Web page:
EDITOR’S NOTE: Sun correspondent Don Moore has written veteran stories for years for the newspaper. These interviews become part of the Library of Congress veteran history program. This story is No. 1,000 from Moore.
Six days before the Korean War ended on July 27, 1953, Russ Myers, a resident of Country Club Estates mobile home park in Venice, received a Purple Heart.
He suffered shrapnel wounds from a North Korean mortar round while serving with Weapons Company, 3rd Battalion, 5th Regiment, 1st Marine Division.
He and his buddies were fighting and dying along what would eventually become the DMZ that divides the two countries — North and South.
He arrived there in October 1952, just in time for the rainy season. They went into Inchon, after Gen. Douglas MacArthur made the brilliant first Inchon landing that severed the North Korea’s line of engagement and caused thousands of enemy soldiers to die or fall back toward north.
When Myers arrived in Korea he was assigned to a flamethrower unit. All he knew about flamethrowers he learned while in basic training in the United States.
“You didn’t need to be too smart to handle a flamethrower,” the 86-year-old Marine veteran recalled.
The equipment produced three bursts of flame from two tanks carried on a Marine’s back. Total time for all three bursts — seven seconds. At that point you dropped your flamethrower and picked up your .45 cal. sidearm.
None of that mattered, because when Myers reach Seoul, the first place his unit unloaded when it got to South Korea, he was transferred to a mortar squad in the 1st Marine Division. He became a loader for an .81 millimeter mortar unit.
“We took a train north for a long while before we arrived at the DMZ,” he said. “The DMZ was a bunch of low level, muddy hills where all the trees had been harvested before we got there.
“So there we were sitting on a muddy hill digging holes for protection. We also dug bunkers to sleep in while on the front lines,” Myers explained. “The weather was terrible. It started out being hot and then it got cold and muddy.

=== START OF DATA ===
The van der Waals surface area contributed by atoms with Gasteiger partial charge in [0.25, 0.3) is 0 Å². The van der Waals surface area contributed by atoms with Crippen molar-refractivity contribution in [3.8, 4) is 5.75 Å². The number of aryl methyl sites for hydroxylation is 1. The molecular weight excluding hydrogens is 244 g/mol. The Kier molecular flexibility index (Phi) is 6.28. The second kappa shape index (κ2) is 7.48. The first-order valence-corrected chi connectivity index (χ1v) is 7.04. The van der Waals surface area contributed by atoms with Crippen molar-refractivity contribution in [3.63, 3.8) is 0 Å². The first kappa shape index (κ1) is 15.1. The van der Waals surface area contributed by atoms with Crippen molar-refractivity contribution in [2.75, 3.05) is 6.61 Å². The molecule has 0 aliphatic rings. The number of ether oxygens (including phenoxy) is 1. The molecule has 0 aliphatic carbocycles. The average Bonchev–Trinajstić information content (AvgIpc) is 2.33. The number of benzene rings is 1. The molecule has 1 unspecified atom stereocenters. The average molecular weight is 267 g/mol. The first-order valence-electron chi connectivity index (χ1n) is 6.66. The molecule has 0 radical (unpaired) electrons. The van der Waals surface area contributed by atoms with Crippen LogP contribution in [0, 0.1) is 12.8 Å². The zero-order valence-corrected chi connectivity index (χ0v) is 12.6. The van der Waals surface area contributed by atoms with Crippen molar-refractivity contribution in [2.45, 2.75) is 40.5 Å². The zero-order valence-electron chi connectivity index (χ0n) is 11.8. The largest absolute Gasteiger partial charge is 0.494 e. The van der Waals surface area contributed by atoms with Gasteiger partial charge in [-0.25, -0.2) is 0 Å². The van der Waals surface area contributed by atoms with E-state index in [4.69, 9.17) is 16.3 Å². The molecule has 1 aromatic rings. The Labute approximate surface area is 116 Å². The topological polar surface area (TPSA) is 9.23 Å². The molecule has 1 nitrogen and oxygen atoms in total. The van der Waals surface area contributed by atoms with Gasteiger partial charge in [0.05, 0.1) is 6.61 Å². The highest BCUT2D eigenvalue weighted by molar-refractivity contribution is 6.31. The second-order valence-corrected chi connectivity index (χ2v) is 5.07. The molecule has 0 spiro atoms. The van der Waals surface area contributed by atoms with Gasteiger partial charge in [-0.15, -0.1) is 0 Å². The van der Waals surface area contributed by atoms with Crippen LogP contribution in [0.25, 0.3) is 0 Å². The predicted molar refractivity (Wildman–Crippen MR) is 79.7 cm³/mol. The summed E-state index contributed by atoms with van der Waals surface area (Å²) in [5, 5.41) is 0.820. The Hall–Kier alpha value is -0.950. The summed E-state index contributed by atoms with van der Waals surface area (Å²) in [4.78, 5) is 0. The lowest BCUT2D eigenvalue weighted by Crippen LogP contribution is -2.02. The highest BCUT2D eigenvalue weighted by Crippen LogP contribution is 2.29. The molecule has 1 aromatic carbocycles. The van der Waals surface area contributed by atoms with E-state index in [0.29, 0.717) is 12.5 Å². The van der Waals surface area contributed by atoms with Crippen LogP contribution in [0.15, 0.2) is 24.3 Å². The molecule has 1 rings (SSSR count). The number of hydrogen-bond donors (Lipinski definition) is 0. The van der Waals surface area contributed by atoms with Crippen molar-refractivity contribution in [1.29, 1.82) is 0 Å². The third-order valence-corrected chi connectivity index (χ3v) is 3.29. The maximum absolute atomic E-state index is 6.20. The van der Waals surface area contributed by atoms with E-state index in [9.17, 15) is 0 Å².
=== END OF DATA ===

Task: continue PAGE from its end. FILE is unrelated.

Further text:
“When the North Koreans came over the hill at us they were blowing bugles, screaming and hollering. They usually charged our lines the first thing in the morning or late at night. Mostly they flooded the area with troops, many more soldiers than we had.
“Although we were outnumbered, we had tanks setting up on the hill behind us. Every time it got hairy, we’d call in the tanks,” he said.
“There were a lot of casualties at one time or another. We had an ‘Angel Committee’ composed of cooks and bakers and others who volunteered to go out and pick up our wounded and dead on the battlefield,” Myers said.
“When I was wounded I happened to be driving our colonel around in a Jeep. We were going to check on another guy who had been shot earlier. I got wounded in my left arm by shrapnel.”
Myers was patched up and stayed on the front line in the fight.
Asked how he felt about American soldiers giving their all in Korea to capture a nondescript hill along the DMZ that meant little to either side, he said this: “We were fighting for the freedom and democracy of the South Korean people. We weren’t alone. There were 17 other countries who sent troops to Korea.”
At war’s end, Myers took a side trip to Panmunjom, North Korea to find his buddy Olaf Harbot from Columbus, Ohio, who was captured.
“Olaf was a forward artillery observer when the North Koreans got him,” he said. “Olaf was a bit skinnier when released, but he was still able to get around.
“He joined the New Jersey State Troopers and worked for them for 30 years before retiring.“
Myers’ most famous story was the tale he told about “Sergeant Reckless.”
She was a Mongolian war horse purchased from a stable boy at the racetrack in Seoul for $250 by members of his 5th Marine Regiment, before Myers arrived in Korea.
“They used the horse to carry mortar rounds to the front line,” he said. “It was more than a mile she had to travel one way.”
One day she got out by herself and made the trip back-pack and all unassisted. From that point on all the Marines of 5th Regiment had to do was put .81 mm mortar rounds in her pack and send the horse to the front by herself.
The “Sergeant Reckless”’ story was published in the Saturday Evening Post and Life Magazine during the war. She was a decorated military war horse brought to the U.S. after the Korean War and made many TV appearances.
She lived to be 20 and died in 1968 in the USA.
“Sergeant Reckless” made a big impression on a young Marine fighting in a war a long way from home long ago.
Myers sailed into San Francisco six months before his enlistment was up. He was sent to Camp Lejeune, North Carolina, until discharged.
Like millions before him he took the G.I. Bill and went to college graduating with a physical education degree.
For the next seven years, he taught football and basketball at Teaneck High School near Hackensack, New Jersey.
He spent a dozen years working as a service representative for Buick. After that he became part owner of a Buick dealership. He got out of the car business and went into the van conversion business, then he sold pre-fab Richmond-made homes and finally he went in the insurance business for more than two decades and founded his own company.
Myers and his second wife, Jackie, moved to Venice in 2004 and retired. They have seven children between them from two marriages each. His children are: Donna, Russell, and Randy. Jackie’s children are: Joseph, John, Mary and Jim.